5 Ways to Add Hours to Your Day

It’s the constant problem we all face in the workplace, and in life. How can we get it all done when our to-do lists never get shorter and time seems to move faster and faster? How can we make our workday more efficient and organized so we’re delivering results without burning out? You can grab a ton of ideas online (and I suggest you check them out), some you’ve heard before, and some rather impractical. I did a bit of my own research and here are five of my favorites tips:

Break responsibilities into manageable pieces: Hands-down, the number one principle I use at work and in life. Big projects seem daunting and are so easy to put off until you have big chunks of time. But, let’s be honest, who has that? While it doesn’t feel as rewarding to do a small part of a big task as it does to complete several smaller tasks and cross them off the list, it truly is the best approach.

Let’s say you have to design a training course for new employees and the first draft is due in 2 months. Can you put together an outline today and send it off for review? While people review, complete several other tasks that are on your list. Once you receive feedback, break the outline into sections and tackle one section every couple days. You get the idea. This can also work in life as well, such as cleaning out your garage (one area at a time) or tackling your taxes.

Keep meetings tight (if you must meet): Do you find yourself doing your ‘real work’ after hours, because you spend most of your days in meetings? Most people find meetings to be the biggest source of wasted time at work. No doubt that meetings are necessary for kicking off projects, brainstorming, and setting goals. If you must meet, here are some tips:

  • Establish an agenda and set timeframes for each agenda item. Go lean so attendees are forced to stay on task.
  • If a conversation veers off course, agree to take it offline for a one-on-one office discussion
  • Invite the smallest number of attendees possible. Less people, less distractions.
  • Keep PowerPoint presentations or other meeting assets crisp and concise. Use them to stay on track, not to impress.
  • Finally, decide what the desired outcome is before the meeting. When the meeting is close to ending, circle back to ensure this was accomplished.

On the flipside, maybe you don’t need to be at all the meetings on your calendar. If you aren’t:

  • Running the meeting
  • Adding input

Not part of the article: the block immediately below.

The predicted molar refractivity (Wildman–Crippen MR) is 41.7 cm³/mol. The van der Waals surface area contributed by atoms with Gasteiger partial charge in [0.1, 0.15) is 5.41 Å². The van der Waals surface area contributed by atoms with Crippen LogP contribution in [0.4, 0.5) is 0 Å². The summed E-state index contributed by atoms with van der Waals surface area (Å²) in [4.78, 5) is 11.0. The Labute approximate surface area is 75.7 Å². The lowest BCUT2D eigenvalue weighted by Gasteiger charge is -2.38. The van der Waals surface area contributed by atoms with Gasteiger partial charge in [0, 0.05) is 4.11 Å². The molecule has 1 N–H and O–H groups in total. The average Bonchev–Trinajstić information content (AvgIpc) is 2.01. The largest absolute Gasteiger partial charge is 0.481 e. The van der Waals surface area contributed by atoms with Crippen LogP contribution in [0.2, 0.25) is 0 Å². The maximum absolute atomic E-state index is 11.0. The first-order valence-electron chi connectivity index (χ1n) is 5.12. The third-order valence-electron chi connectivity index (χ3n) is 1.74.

• Receiving information critical to your job
  • Learning something of value to you, your role, or that enables you to do your job well…

…then perhaps you can gracefully decline. Boom, an hour back in your day.

Harness the power of delayed gratification: Don’t spend your day or week dreading a project and doing everything to avoid it. Get it done first and implement some kind of reward that you can look forward to (lunch with a co-worker, a walk in the sunshine, drinks after work). If the undesirable task or project is larger, go back to my first point and break it into smaller chunks. Before you know it, it’ll be over.

Oh, and if something can be done in five minutes or less, do it immediately, whether you like it or not.

Up your communication game: Poor communication wastes time. Sending a long email with vague instructions can add up to unnecessary churn and wasted hours attempting to clarify. The best communicators take a little time to think through their communication first. They consider what they need before getting on the phone or stopping by someone’s office. Emails have a purpose, are clearly laid out (I’m a big fan of headings and bullets), and are only sent to those who truly need the information. Internal chat tools are great for quick questions, but there really isn’t a replacement for face-to-face communication. If you can, get up and talk to someone but make it quick. Save the long chat for lunch.

Fight to work from home, at least part-time: All I know is that I get FAR more done at home than I ever did when I went to the office every day. Even now, if I go into the office, I am astonished at the amount of time people waste talking about their kids, their pets, their weekend, their favorite movie, etc. While connecting is important, so is getting your work done.

And how long is your commute? What if you spent that time working?

Thanks to technology, we now have ways to communicate that closely mimic face-to-face communication. Companies open to flexible working arrangements are no doubt seeing an increase in productivity and a decrease in costs. Less distractions and more focused time getting stuff done. This is definitely worth fighting for, even if it’s one day a week.

There are so many ways to bring more efficiency into your day. Try one or two of these and see how it goes. If your favorite ways aren’t listed here, please share! While we can’t add hours to the day, working smart can feel like it’s possible.